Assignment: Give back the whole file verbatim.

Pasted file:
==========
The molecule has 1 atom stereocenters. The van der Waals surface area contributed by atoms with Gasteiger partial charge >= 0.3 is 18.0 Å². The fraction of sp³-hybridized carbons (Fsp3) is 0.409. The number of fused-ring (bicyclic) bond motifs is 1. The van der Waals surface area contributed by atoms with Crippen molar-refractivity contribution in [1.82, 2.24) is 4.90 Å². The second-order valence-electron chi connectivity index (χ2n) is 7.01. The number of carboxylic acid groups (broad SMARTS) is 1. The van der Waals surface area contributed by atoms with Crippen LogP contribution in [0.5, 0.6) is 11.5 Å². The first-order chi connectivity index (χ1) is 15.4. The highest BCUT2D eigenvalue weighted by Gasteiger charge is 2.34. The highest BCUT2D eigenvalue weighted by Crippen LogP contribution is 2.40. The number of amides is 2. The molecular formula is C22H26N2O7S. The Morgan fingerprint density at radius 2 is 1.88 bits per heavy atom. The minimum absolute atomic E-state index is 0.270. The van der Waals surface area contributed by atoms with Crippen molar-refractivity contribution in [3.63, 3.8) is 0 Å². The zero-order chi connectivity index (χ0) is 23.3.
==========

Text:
The molecule has 1 atom stereocenters. The van der Waals surface area contributed by atoms with Gasteiger partial charge >= 0.3 is 18.0 Å². The fraction of sp³-hybridized carbons (Fsp3) is 0.409. The number of fused-ring (bicyclic) bond motifs is 1. The van der Waals surface area contributed by atoms with Crippen molar-refractivity contribution in [1.82, 2.24) is 4.90 Å². The second-order valence-electron chi connectivity index (χ2n) is 7.01. The number of carboxylic acid groups (broad SMARTS) is 1. The van der Waals surface area contributed by atoms with Crippen LogP contribution in [0.5, 0.6) is 11.5 Å². The first-order chi connectivity index (χ1) is 15.4. The highest BCUT2D eigenvalue weighted by Gasteiger charge is 2.34. The highest BCUT2D eigenvalue weighted by Crippen LogP contribution is 2.40. The number of amides is 2. The molecular formula is C22H26N2O7S. The Morgan fingerprint density at radius 2 is 1.88 bits per heavy atom. The minimum absolute atomic E-state index is 0.270. The van der Waals surface area contributed by atoms with Crippen molar-refractivity contribution in [3.63, 3.8) is 0 Å². The zero-order chi connectivity index (χ0) is 23.3.